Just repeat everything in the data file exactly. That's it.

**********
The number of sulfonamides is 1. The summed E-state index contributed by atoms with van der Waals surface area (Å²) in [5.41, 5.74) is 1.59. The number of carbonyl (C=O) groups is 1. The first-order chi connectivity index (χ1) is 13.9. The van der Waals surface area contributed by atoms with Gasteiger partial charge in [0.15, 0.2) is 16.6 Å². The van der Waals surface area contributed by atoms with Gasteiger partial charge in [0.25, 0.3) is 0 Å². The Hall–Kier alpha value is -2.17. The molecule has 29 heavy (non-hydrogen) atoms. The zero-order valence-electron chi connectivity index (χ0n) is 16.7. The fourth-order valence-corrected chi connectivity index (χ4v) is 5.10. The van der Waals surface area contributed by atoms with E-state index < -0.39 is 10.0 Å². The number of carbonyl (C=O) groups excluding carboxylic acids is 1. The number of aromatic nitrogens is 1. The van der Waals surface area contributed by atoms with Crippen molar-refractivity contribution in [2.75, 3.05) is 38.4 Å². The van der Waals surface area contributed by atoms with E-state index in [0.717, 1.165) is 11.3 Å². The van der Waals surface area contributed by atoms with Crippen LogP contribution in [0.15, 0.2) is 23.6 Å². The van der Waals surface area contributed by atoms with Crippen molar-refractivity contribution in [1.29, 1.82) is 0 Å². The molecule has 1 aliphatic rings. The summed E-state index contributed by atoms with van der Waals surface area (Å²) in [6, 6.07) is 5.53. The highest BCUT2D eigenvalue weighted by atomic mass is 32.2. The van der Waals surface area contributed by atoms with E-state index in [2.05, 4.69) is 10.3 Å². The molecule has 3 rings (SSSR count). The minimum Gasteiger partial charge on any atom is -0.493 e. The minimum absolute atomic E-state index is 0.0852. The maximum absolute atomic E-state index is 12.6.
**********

The number of sulfonamides is 1. The summed E-state index contributed by atoms with van der Waals surface area (Å²) in [5.41, 5.74) is 1.59. The number of carbonyl (C=O) groups is 1. The first-order chi connectivity index (χ1) is 13.9. The van der Waals surface area contributed by atoms with Gasteiger partial charge in [0.15, 0.2) is 16.6 Å². The van der Waals surface area contributed by atoms with Gasteiger partial charge in [0.25, 0.3) is 0 Å². The Hall–Kier alpha value is -2.17. The molecule has 29 heavy (non-hydrogen) atoms. The zero-order valence-electron chi connectivity index (χ0n) is 16.7. The fourth-order valence-corrected chi connectivity index (χ4v) is 5.10. The van der Waals surface area contributed by atoms with E-state index < -0.39 is 10.0 Å². The number of carbonyl (C=O) groups excluding carboxylic acids is 1. The number of aromatic nitrogens is 1. The van der Waals surface area contributed by atoms with Crippen molar-refractivity contribution in [2.75, 3.05) is 38.4 Å². The van der Waals surface area contributed by atoms with E-state index in [0.717, 1.165) is 11.3 Å². The van der Waals surface area contributed by atoms with Crippen LogP contribution in [0.15, 0.2) is 23.6 Å². The van der Waals surface area contributed by atoms with Crippen molar-refractivity contribution in [1.29, 1.82) is 0 Å². The molecule has 1 aliphatic rings. The summed E-state index contributed by atoms with van der Waals surface area (Å²) in [6, 6.07) is 5.53. The highest BCUT2D eigenvalue weighted by atomic mass is 32.2. The van der Waals surface area contributed by atoms with E-state index in [2.05, 4.69) is 10.3 Å². The molecule has 3 rings (SSSR count). The minimum Gasteiger partial charge on any atom is -0.493 e. The minimum absolute atomic E-state index is 0.0852. The maximum absolute atomic E-state index is 12.6.